Research by academics in The Open University’s Knowledge Media Institute (KMi) has produced a software tool which can reduce student drop-out rates.
Cutting student failure rate on conventional classroom-based university courses by half.
Producing a measurable positive impact on university finances.
Increasing student retention on online Open University courses.
When students fail courses or drop out, it is not only a major setback for the individual involved, but also costs universities money in lost fees and funding.
This has prompted Open University computer scientists to develop a software tool which can identify students at risk of failure at an early enough stage to intervene and put them back on track.
The OUAnalyse tool was initially developed for use with The Open University’s distance learning students, but researchers have now successfully created a customised version called StudentAnalyse, for use in traditional classroom-based universities.
For example, in a two-year trial at the Czech Technical University, student failure rates fell dramatically from 33.2 per cent to 16.71 per cent, and the number of failing students decreased by more than 49 per cent.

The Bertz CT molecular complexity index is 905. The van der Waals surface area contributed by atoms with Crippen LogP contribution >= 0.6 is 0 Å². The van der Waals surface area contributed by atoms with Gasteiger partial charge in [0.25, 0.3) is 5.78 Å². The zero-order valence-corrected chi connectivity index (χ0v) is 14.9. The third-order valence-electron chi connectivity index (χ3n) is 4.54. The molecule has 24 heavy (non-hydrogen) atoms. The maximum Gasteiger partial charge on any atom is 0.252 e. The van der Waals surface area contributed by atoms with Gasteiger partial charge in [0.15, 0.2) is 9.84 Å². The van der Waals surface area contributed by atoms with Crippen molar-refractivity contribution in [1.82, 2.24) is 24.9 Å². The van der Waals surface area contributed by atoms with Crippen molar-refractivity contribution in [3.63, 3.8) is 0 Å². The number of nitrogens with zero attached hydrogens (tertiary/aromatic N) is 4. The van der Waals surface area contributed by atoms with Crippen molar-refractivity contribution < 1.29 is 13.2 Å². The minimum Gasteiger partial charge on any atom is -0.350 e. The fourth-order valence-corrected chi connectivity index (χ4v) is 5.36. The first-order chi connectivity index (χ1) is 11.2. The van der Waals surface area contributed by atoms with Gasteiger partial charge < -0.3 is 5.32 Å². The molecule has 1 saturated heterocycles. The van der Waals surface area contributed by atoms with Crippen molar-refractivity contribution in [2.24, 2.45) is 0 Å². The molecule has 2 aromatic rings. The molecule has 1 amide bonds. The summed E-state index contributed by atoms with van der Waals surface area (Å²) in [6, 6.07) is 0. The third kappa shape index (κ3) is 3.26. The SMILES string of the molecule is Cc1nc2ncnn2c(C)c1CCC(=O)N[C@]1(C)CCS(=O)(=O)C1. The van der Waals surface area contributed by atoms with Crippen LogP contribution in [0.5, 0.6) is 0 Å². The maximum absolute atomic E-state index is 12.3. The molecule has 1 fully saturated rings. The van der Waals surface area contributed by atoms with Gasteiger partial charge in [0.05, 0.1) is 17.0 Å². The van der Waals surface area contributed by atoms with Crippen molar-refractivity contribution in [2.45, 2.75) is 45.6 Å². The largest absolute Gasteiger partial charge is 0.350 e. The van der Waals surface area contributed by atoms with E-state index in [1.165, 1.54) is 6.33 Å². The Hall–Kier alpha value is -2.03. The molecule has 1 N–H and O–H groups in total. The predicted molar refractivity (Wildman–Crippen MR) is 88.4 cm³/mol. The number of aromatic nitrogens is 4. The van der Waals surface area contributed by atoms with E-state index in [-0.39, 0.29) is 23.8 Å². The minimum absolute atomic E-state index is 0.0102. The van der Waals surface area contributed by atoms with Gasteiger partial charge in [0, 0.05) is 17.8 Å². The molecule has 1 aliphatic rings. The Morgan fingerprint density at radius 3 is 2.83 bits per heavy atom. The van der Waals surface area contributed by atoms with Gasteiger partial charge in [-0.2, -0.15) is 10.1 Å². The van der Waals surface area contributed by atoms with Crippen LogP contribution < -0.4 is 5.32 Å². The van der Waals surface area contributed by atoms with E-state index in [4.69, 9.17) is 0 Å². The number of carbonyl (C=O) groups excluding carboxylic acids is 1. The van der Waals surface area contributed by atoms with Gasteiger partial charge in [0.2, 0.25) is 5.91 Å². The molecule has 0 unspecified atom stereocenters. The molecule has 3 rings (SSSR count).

The university calculated that the number of students retained by the use of StudentAnalyse brought them an additional income of around £464,000 over the two-year trial.
The technology will be piloted in other Czech institutions, and further trials are planned in UK, US and Japanese universities.
We are now working to apply our analytical framework more widely in other university settings. One thing we hope to look at is how can we deploy the tool directly to students and piloting the personalised study recommender. This could change the way tutors communicate with students and also help already good students to become even better learners.Dr Martin Hlosta
The Open University
The tool analyses demographic and individual student data, identifying critical points in student courses, known as ‘milestones’. At these milestones performance of successful and failing students begin to diverge.
StudentAnalyse prompts tutors to contact at-risk students earlier so that appropriate support can be provided before the students fall too far behind.
The system spots potential failure before human tutors can, because it has access to more data, which it analyses using a predictive algorithm.
OU scientists are also supporting further research by sharing their research data about student learning with the world – the only publicly available learning analytics dataset free to download and use for experiments.